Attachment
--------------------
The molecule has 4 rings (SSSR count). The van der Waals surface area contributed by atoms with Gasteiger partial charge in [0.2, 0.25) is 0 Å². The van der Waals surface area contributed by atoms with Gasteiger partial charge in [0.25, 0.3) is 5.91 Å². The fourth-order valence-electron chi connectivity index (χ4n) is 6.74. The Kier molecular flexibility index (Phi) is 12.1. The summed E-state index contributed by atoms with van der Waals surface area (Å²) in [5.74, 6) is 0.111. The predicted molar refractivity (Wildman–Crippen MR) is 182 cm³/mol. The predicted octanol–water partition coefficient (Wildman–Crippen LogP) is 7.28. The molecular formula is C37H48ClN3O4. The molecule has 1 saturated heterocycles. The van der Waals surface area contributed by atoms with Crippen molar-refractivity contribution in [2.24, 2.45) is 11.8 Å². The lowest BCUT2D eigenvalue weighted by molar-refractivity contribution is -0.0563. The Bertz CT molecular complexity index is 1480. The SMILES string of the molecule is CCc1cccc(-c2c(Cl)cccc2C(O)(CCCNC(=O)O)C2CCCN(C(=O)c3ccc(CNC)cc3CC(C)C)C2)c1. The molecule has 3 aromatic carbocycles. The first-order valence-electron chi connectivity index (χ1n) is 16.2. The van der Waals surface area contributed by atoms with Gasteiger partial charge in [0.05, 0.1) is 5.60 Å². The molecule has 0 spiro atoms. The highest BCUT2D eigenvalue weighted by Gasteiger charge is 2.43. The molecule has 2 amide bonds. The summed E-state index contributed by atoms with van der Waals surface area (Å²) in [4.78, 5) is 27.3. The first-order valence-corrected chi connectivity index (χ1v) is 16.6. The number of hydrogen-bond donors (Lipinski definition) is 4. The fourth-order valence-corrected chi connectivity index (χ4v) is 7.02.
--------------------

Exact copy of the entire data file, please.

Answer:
The molecule has 4 rings (SSSR count). The van der Waals surface area contributed by atoms with Gasteiger partial charge in [0.2, 0.25) is 0 Å². The van der Waals surface area contributed by atoms with Gasteiger partial charge in [0.25, 0.3) is 5.91 Å². The fourth-order valence-electron chi connectivity index (χ4n) is 6.74. The Kier molecular flexibility index (Phi) is 12.1. The summed E-state index contributed by atoms with van der Waals surface area (Å²) in [5.74, 6) is 0.111. The predicted molar refractivity (Wildman–Crippen MR) is 182 cm³/mol. The predicted octanol–water partition coefficient (Wildman–Crippen LogP) is 7.28. The molecular formula is C37H48ClN3O4. The molecule has 1 saturated heterocycles. The van der Waals surface area contributed by atoms with Crippen molar-refractivity contribution in [2.24, 2.45) is 11.8 Å². The lowest BCUT2D eigenvalue weighted by molar-refractivity contribution is -0.0563. The Bertz CT molecular complexity index is 1480. The SMILES string of the molecule is CCc1cccc(-c2c(Cl)cccc2C(O)(CCCNC(=O)O)C2CCCN(C(=O)c3ccc(CNC)cc3CC(C)C)C2)c1. The molecule has 3 aromatic carbocycles. The first-order valence-electron chi connectivity index (χ1n) is 16.2. The van der Waals surface area contributed by atoms with Gasteiger partial charge in [0.05, 0.1) is 5.60 Å². The molecule has 0 spiro atoms. The highest BCUT2D eigenvalue weighted by Gasteiger charge is 2.43. The molecule has 2 amide bonds. The summed E-state index contributed by atoms with van der Waals surface area (Å²) in [4.78, 5) is 27.3. The first-order valence-corrected chi connectivity index (χ1v) is 16.6. The number of hydrogen-bond donors (Lipinski definition) is 4. The fourth-order valence-corrected chi connectivity index (χ4v) is 7.02.